Do I Need a Will

Here at Higgins Miller we specialise in family law, which means helping people deal with extremely stressful life events. People dealing with issues such as divorce, adoption and contact with social services need legal advice which blends technical expertise with emotional support, and that’s exactly what we provide. Many people find the idea of writing a will stressful and put it off, sometimes until it’s too late. We know from experience how damaging that can be, so we’ve put together this FAQ to answer the question Do I Need a Will?

Do I Need A Will?

Many people might think that they don’t need a will. This could be because they’re relatively young or feel that they don’t have much to leave to their family. The fact of the matter, however, is that even the smallest estate can quickly become difficult to deal with for your loved ones if you haven’t set out exactly what your wishes are. As far as being too young is concerned, if the COVID-19 pandemic taught us anything it’s that we never know what’s around the corner, so the answer to the question ‘Do I need a Will?’ is always going to be yes if you want total peace of mind.  

Why Do I Need A Will?

You need a will to set out exactly what you want to happen with the things you leave behind when you die. Many people assume, for example, that everything they leave will automatically pass to a spouse, or even to someone they’ve been cohabiting with for a long period of time, but these are both mistaken. A will could explain exactly which of your loved ones you want to leave specific items to, and how you want your estate to be divided. For larger estates worth more money the details of the will could have a big impact on how much inheritance tax needs to be paid, if any, and in some cases you might opt to leave money to a charity or to put money left to younger relatives in a trust until they are old enough to handle it sensibly. In simple terms, you need a will if you want control over how your loved ones are looked after when you die.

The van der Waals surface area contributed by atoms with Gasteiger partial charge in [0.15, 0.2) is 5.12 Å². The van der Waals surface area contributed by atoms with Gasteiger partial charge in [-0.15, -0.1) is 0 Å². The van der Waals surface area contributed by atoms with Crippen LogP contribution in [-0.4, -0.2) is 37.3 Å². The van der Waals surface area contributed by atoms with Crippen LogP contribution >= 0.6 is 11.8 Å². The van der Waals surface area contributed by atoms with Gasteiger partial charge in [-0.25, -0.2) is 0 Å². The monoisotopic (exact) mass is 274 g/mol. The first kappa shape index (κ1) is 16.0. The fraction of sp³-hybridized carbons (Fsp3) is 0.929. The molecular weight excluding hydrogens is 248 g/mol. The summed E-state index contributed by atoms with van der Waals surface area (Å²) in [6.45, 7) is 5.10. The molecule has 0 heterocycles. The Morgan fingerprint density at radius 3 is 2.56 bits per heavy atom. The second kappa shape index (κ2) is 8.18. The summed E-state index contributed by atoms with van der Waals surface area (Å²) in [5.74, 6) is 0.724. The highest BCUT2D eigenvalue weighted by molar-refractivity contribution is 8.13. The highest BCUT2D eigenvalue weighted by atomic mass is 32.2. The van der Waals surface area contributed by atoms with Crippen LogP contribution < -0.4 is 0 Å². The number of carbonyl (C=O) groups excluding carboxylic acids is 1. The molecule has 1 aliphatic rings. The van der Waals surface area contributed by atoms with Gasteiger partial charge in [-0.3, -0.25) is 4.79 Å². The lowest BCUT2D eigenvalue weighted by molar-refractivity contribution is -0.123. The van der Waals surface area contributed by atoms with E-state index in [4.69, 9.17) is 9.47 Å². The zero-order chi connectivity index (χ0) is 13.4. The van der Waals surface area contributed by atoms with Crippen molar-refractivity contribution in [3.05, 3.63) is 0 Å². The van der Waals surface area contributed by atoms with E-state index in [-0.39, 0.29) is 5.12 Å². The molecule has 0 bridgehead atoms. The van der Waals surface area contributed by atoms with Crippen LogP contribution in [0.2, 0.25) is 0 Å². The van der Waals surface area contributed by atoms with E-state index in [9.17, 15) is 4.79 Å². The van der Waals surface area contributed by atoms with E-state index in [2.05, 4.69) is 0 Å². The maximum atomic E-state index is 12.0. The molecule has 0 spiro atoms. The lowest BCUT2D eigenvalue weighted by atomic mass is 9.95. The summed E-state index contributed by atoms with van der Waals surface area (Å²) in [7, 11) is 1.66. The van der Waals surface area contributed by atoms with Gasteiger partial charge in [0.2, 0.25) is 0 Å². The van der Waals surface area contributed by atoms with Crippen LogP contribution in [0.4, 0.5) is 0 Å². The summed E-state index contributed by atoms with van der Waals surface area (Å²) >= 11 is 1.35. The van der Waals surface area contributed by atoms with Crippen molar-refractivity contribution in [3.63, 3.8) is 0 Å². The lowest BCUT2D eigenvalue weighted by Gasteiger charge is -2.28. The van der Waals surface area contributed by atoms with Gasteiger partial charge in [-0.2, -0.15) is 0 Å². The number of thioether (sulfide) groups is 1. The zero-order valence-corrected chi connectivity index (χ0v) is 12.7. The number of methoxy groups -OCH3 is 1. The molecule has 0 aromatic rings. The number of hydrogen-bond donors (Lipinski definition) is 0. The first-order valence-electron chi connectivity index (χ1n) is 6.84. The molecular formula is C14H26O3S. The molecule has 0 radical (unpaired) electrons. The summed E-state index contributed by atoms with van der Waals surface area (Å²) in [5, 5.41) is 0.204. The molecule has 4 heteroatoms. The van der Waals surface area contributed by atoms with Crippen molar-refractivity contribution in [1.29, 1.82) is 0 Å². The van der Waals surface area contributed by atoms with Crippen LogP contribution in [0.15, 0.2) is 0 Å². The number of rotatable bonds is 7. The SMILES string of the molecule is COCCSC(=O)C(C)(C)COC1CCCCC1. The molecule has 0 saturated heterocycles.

What Happens If I Don’t Have A Will?

You may be wondering ‘do I need a will’ because of an assumption that most of what you leave behind in your estate will automatically pass on to your spouse. This is wrong, however, since without having written a will you have died ‘intestate’. This is a legal term, and it means that the estate you left behind is shared out along lines set out by the state. If you have a spouse or civil partner and no children, then the estate will pass to this person, but if you have any children the situation becomes more complex. In this case, having died intestate, the first £250,000 of your estate and your possessions will automatically be left to your spouse or civil partner. They will also receive half of any other money over £250,000. The rest of the estate – which could be a significant amount in some cases – will be divided equally between all of your children.